A question that frequently recurs when I am speaking to directors and officers of non-profit organizations is why – given that their firms have no shareholders – they need to bother with D&O insurance. The reality is that even though officials at non-profit firms don’t have to worry about the possibility of shareholder claims, non-profit officials still face other potential claims from other potential claimants.
These potential liability issues were underscored in a recent decision by the United States Circuit Court of Appeals for the Third Circuit. In a January 26, 2015 opinion in In re Lemington Home for the Aged (here), the appellate court, applying Pennsylvania law, affirmed the jury’s entry of a liability verdict for the benefit of a bankrupt non-profit nursing home’s creditors against the home’s directors and officers, including the entry of punitive damages against the officers. The appellate court reversed the award of punitive damages against the home’s directors.
As discussed in a March 3, 2015 memo from the Cadwalader law firm about the appellate court’s ruling (here), the court’s opinion “provides a cautionary tale for the corporate officers as well as board members of not-for-profit heath care organizations – for the most part, volunteers – that they may be held to the same standards of accountability as those of for-profit, public corporations.”
The Lemington Home had a long history operating a nursing home under a number of prior names going back to 1883. From September 1997 until the Home closed, Defendant Mel Lee Causey acted as the Home’s Administrator and Chief Executive Officers. From December 2002, Defendant James Shealey acted as the Home’s Chief Financial Officer.
Though the Home had a long history, its more recent history involved a significant number of deficiency citations from the Pennsylvania Department of Health. A number of outside consultants recommended that the Home hire qualified staff and outside specialists. A 2001 study funded by a community foundation recommended that that the Home’s board replace its existing administrator with a “qualified, seasoned nursing home administrator.” The community fund provided a grant of over $175,000 to hire a new administrator; however, the board did not act to replace its administrator, and the grant funds were used for other purposes.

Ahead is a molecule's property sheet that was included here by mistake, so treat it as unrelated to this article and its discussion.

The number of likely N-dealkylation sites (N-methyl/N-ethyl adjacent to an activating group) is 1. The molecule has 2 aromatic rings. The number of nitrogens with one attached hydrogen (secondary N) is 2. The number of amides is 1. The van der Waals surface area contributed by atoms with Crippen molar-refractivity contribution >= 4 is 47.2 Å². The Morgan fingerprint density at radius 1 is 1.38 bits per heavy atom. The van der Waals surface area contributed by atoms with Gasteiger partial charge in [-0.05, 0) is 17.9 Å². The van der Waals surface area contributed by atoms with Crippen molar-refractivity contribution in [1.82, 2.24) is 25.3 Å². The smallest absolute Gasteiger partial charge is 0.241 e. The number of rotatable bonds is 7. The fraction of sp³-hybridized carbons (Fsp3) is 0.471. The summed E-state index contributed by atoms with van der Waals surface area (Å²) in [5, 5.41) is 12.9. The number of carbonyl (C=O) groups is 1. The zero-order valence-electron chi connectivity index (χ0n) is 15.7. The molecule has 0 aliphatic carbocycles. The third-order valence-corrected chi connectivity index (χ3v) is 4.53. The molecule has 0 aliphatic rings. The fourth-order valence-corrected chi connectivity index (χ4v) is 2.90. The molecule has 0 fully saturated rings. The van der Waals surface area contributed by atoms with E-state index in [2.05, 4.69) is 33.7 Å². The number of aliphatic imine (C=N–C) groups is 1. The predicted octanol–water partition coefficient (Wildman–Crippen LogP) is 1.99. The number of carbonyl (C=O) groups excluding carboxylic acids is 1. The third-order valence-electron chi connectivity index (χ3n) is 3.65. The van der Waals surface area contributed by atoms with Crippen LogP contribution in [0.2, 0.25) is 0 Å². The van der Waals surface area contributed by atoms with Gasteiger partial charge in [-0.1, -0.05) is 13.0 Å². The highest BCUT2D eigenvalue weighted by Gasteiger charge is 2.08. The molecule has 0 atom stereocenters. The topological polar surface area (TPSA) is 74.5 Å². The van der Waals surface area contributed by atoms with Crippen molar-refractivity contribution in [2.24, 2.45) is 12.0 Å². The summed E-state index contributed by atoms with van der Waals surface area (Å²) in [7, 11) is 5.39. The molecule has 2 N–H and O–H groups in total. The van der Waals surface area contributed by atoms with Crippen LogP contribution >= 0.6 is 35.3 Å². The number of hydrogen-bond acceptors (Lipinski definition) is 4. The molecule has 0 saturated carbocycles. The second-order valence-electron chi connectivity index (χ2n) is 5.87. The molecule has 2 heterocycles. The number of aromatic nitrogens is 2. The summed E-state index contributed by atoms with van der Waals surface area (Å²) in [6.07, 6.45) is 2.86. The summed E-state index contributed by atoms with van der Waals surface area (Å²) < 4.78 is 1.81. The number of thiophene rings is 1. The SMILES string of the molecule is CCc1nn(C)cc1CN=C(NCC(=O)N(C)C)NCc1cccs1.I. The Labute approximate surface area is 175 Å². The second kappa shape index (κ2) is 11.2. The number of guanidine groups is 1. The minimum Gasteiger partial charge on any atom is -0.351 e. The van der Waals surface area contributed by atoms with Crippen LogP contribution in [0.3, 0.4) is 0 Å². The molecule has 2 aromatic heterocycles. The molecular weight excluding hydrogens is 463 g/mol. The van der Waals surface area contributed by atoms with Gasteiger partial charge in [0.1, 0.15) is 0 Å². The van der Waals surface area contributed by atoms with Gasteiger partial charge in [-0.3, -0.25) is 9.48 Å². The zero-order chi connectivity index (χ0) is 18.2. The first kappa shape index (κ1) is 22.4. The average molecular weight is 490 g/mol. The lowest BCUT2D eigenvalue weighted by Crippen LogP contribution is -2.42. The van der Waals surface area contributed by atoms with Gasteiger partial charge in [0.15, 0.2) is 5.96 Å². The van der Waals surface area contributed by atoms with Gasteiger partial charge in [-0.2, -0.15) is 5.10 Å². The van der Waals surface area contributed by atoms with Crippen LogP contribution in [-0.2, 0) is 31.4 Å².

In 2004, the Pennsylvania Department of Health, citing the Home’s failure to properly maintain resident’s clinical records as well as lapses of care (which included the Department’s investigations of two patient deaths that occurred in 2004), concluded that the Home’s administrator “lacks the qualifications, the knowledge of the regulations, and the ability to direct staff.” Even though the administrator had by that time transitioned to a part-time status – in violation of Pennsylvania law – the board still did not replace the administrator.
In addition, the Home’s financial administration lacked appropriate processes and controls. Among other things, beginning in November 2003, the Home’s CFO had ceased to maintain a general ledger of accounting records. In addition, by omitting to bill Medicare, the CFO failed to obtain up to $500,000 in payments that were due for patient services.
In January 2005, the Home’s board voted to close the Home. However, the Home’s Chapter 11 petition was not filed until April 13, 2005. During the interim the patient census dropped significantly. In June 2005, the bankruptcy court approved the Home’s closure. It was later revealed that because the Home delayed until September 2005 filing its Monthly Operating Reports for May and June 2005, the Home did not receive nearly $1.4 million in Nursing Home Tax Assessment Payments (an amount, which if it had been paid might have increased the Home’s chances of finding a buyer).
In November 2005, the bankruptcy court authorized the Committee of Unsecured Creditors to file an adversary proceeding against Causey, Shealey and the individual members of the Home’s board. The committee asserted claims for breach of fiduciary duty, breach of the duty of loyalty, and deepening insolvency. The adversary proceeding had a long procedural history that included two prior trips to the Third Circuit.
In February 2013, following a six-day trial, a jury returned a compensatory damages verdict against fifteen of the seventeen defendants, holding the defendants jointly and severally liable for $2.250 million. The jury awarded punitive damages of $1 million against Shealey and $750,000 against Causey, as well as punitive damages of $350,000 against five of the director defendants.
The January 26 Opinion
In a January 26, 2015 opinion written by Judge Thomas I. Vanaskie for a unanimous three-judge panel, the Third Circuit affirmed the jury’s compensatory damages verdict and the award of punitive damages against Shealey and Causey, but vacated the award of punitive damages against the five director defendants.
Pennsylvania statutory law provides that “An officer shall perform his duties as an officer in good faith, in a manner he reasonable believes to be in the best interests of the corporation and with such care, including reasonable inquiry, skill and diligence, as a person of ordinary prudence would use under similar circumstances.”
The appellate court found with respect to Causey that the evidence presented at trial demonstrated that Causey “fell far short of fulfilling these responsibilities.” Throughout her tenure, the Home was out of compliance with state and federal regulations. The Home was repeatedly cited for failing to keep proper documentation. It also appeared that at the time of a patient’s death at the Home, Causey was not working full-time, despite holding the title of Administrator and drawing a full-time salary, and even though Pennsylvania law required the Home to employ a full-time administrator. At trial Causey tried to claim she was in fact working full-time, but when confronted with long-term disability benefits application she had submitted, in which she said she was working only “20 to 24 hours a week” at the Home, she admitted that she was working part-time.